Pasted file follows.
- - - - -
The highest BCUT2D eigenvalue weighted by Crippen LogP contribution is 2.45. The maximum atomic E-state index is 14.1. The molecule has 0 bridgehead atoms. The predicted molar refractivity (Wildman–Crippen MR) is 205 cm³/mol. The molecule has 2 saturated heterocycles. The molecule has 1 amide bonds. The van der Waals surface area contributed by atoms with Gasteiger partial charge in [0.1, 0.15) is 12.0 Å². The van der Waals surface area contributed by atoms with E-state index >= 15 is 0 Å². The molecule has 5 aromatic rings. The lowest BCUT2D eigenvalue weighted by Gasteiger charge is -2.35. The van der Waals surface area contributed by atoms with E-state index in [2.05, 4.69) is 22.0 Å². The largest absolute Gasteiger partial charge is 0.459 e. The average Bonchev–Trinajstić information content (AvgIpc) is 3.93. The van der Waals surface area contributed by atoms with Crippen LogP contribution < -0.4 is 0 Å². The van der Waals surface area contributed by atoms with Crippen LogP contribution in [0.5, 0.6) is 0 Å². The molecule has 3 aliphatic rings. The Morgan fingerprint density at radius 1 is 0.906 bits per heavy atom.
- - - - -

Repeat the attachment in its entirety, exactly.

The highest BCUT2D eigenvalue weighted by Crippen LogP contribution is 2.45. The maximum atomic E-state index is 14.1. The molecule has 0 bridgehead atoms. The predicted molar refractivity (Wildman–Crippen MR) is 205 cm³/mol. The molecule has 2 saturated heterocycles. The molecule has 1 amide bonds. The van der Waals surface area contributed by atoms with Gasteiger partial charge in [0.1, 0.15) is 12.0 Å². The van der Waals surface area contributed by atoms with E-state index >= 15 is 0 Å². The molecule has 5 aromatic rings. The lowest BCUT2D eigenvalue weighted by Gasteiger charge is -2.35. The van der Waals surface area contributed by atoms with E-state index in [2.05, 4.69) is 22.0 Å². The largest absolute Gasteiger partial charge is 0.459 e. The average Bonchev–Trinajstić information content (AvgIpc) is 3.93. The van der Waals surface area contributed by atoms with Crippen LogP contribution < -0.4 is 0 Å². The van der Waals surface area contributed by atoms with Crippen LogP contribution in [0.5, 0.6) is 0 Å². The molecule has 3 aliphatic rings. The Morgan fingerprint density at radius 1 is 0.906 bits per heavy atom.